5 Things Nannies and Employers Should Discuss Before They Happen

Posted on by admin | in Become A Nanny

While the day to day life of working as a nanny can be largely unpredictable given the nature of the children in her care, there are some things that occur on the job that are fairly predictable, yet often not planned for or discussed.

Knowing in advance how an employer would like you to act or respond in certain situations, or how your employer will act or respond regarding specific situations or circumstances, can ensure that both the nanny and parents have a clear understanding of different expectations.

Here are 5 common things that come up in a nanny and employer working relationship where discussion is often overlooked until it’s too late.

  1. Calling In Sick – Nanny employers depend on their nannies to show up so that they can attend to their personal and professional commitments. While everyone gets sick and calls into work at one time or another, each nanny employer may have a preferred way that their nanny handles the task of calling in sick. Some employers may prefer a call as soon as the nanny realizes that she won’t be in, regardless of how early in the morning that is, while others prefer a phone call by a certain predetermined time.  When it comes to being sick, some employers don’t want their nanny around the children at the slightest hint of a cold, while others prefer the nanny work unless she truly is too sick to do so. Working out how to handle an illness before it happens can help prevent chaos when the nanny comes down with a bug.
  2. Taking a Personal Day – Whether it’s having to take a pet to the veterinarian, accompany a parent to the emergency room of the hospital, or stay home to let the  plumber in to fix a leaking water pipe, nannies are mothers, daughters, friends and homeowners too, and as such, emergencies in their lives will come up. Having an action plan in place for when the nanny must take an unscheduled day off without notice can help minimize the disruption to the family’s day. How to handle the task of notifying the parents that a personal day is needed and discussing if personal days are paid or unpaid days off can help to ease anxiety should personal time off be required.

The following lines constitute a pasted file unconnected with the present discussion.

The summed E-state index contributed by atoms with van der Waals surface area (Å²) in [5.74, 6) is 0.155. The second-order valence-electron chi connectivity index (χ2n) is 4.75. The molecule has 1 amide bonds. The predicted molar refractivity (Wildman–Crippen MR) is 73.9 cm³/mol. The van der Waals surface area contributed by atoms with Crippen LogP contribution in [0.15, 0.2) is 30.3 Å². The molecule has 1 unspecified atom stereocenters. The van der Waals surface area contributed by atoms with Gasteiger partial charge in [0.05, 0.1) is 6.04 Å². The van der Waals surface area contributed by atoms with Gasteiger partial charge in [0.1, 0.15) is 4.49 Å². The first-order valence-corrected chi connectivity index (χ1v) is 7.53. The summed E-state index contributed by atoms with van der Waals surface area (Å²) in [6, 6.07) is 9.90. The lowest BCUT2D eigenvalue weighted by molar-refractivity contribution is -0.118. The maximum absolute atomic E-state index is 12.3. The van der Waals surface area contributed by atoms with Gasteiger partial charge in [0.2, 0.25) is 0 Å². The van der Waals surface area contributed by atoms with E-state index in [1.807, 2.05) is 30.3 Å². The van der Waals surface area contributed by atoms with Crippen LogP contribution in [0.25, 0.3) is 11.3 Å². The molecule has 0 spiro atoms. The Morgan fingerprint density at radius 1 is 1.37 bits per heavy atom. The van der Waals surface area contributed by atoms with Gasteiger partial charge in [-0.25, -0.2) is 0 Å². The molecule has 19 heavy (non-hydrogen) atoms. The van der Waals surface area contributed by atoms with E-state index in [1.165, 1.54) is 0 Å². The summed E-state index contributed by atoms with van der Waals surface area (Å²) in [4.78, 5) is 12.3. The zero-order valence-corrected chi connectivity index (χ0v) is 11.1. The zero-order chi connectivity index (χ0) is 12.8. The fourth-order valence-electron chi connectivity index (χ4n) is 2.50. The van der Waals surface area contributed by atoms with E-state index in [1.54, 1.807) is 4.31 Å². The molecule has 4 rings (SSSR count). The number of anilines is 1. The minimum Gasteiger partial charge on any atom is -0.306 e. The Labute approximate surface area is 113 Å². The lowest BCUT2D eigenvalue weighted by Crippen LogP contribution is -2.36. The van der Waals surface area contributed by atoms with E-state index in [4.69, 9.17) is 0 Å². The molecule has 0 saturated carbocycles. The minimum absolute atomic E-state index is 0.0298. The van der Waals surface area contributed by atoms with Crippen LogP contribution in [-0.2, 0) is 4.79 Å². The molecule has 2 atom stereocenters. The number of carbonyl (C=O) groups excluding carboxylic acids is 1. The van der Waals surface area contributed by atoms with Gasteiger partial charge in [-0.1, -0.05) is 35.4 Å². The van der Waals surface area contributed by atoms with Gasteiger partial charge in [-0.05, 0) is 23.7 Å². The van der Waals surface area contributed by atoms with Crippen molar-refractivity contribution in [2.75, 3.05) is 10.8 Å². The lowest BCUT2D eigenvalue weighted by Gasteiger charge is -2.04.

3. Running Personal Errands – Nannies typically work during business hours and, as such, don’t have the option of going to a government office, medical or professional appointment during the week without securing time off from work. Instead of having their nanny take time off, many employers prefer the nanny to take the children with her to these types of appointments or errands. However, it’s important to remember that each employer will feel differently about their nanny taking the children on errands and to appointments, so a nanny shouldn’t just assume that taking the children with her is OK. Discussing this topic prior to having to actually address a specific instance can lay the groundwork for how the nanny should approach her personal errands that must be handled during the week.
  4. Death – Whether it’s the death of the beloved gold fish, family pet or a family member of the nanny or the parents, discussing how the nanny should answer questions the children may ask about death and dying should happen prior to any death occurring. Children ask pointed questions and aren’t always willing to wait until their parents get home for an answer. The nanny telling the children that they need to ask mom or dad when they get home often makes the children more determined to get an answer from her.  If the nanny knows the language parents want used and any spiritual concepts they’d like her to enforce, she can be prepared to answer the tough questions children will ask in alignment with the parents beliefs and wishes.
  5. Fake Folks – From Santa Claus to the Tooth Fairy, each family approaches these cultural icons a bit differently. Before your child loses his firth tooth, for example, you’ll want to discuss the role the Tooth Fairy plays in your house with your nanny. The last thing you want your nanny to do is to tell your child the Tooth Fairy isn’t real if you’ve just spent two weeks convincing him she is. Discussing the cultural, spiritual and traditional roles any faux friends have in the life of your family with your nanny is essential if you’d like her to reinforce your beliefs and practices with the children. 

While nannies and their employers can’t possibly hash out how to respond to every situation that they’ll encounter, there are definitely a few that they’ll want to be sure to communicate about.  When both the parents and the nanny are on the same page, the nanny is better able to do her job well and ensure that the parents’ desires and wishes are being followed to the letter.

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